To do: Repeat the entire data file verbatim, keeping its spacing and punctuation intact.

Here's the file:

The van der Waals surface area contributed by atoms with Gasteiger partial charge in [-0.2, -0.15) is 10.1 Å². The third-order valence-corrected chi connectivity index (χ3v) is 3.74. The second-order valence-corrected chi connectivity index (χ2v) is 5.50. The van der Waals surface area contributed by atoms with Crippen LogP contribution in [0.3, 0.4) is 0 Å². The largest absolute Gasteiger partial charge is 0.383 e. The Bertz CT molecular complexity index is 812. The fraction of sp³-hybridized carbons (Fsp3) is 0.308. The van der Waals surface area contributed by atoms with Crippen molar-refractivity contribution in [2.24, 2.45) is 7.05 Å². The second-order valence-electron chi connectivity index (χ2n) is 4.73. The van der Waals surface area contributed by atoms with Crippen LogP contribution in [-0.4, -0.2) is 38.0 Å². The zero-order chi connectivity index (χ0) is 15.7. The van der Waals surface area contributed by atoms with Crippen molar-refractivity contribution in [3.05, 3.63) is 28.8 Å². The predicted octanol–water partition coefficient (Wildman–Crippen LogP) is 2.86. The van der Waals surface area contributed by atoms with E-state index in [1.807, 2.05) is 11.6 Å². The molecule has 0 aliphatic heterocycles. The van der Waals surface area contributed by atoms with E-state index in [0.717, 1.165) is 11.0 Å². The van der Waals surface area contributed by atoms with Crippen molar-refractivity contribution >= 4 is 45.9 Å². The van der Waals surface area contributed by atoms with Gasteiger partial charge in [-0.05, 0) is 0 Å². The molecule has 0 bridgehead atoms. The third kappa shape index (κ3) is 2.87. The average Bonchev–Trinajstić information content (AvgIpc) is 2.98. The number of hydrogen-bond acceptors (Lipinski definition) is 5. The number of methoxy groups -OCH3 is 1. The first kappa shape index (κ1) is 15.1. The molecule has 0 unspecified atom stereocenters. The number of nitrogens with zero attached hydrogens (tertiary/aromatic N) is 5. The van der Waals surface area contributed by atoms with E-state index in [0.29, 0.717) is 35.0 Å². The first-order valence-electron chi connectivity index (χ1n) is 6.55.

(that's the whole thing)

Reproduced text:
The van der Waals surface area contributed by atoms with Gasteiger partial charge in [-0.2, -0.15) is 10.1 Å². The third-order valence-corrected chi connectivity index (χ3v) is 3.74. The second-order valence-corrected chi connectivity index (χ2v) is 5.50. The van der Waals surface area contributed by atoms with Crippen LogP contribution in [0.3, 0.4) is 0 Å². The largest absolute Gasteiger partial charge is 0.383 e. The Bertz CT molecular complexity index is 812. The fraction of sp³-hybridized carbons (Fsp3) is 0.308. The van der Waals surface area contributed by atoms with Crippen molar-refractivity contribution in [2.24, 2.45) is 7.05 Å². The second-order valence-electron chi connectivity index (χ2n) is 4.73. The van der Waals surface area contributed by atoms with Crippen LogP contribution in [-0.4, -0.2) is 38.0 Å². The zero-order chi connectivity index (χ0) is 15.7. The van der Waals surface area contributed by atoms with Crippen molar-refractivity contribution in [3.05, 3.63) is 28.8 Å². The predicted octanol–water partition coefficient (Wildman–Crippen LogP) is 2.86. The van der Waals surface area contributed by atoms with E-state index in [1.807, 2.05) is 11.6 Å². The molecule has 0 aliphatic heterocycles. The van der Waals surface area contributed by atoms with E-state index in [0.717, 1.165) is 11.0 Å². The van der Waals surface area contributed by atoms with Crippen molar-refractivity contribution >= 4 is 45.9 Å². The van der Waals surface area contributed by atoms with Gasteiger partial charge in [-0.05, 0) is 0 Å². The molecule has 0 bridgehead atoms. The third kappa shape index (κ3) is 2.87. The average Bonchev–Trinajstić information content (AvgIpc) is 2.98. The number of hydrogen-bond acceptors (Lipinski definition) is 5. The number of methoxy groups -OCH3 is 1. The first kappa shape index (κ1) is 15.1. The molecule has 0 unspecified atom stereocenters. The number of nitrogens with zero attached hydrogens (tertiary/aromatic N) is 5. The van der Waals surface area contributed by atoms with E-state index in [0.29, 0.717) is 35.0 Å². The first-order valence-electron chi connectivity index (χ1n) is 6.55.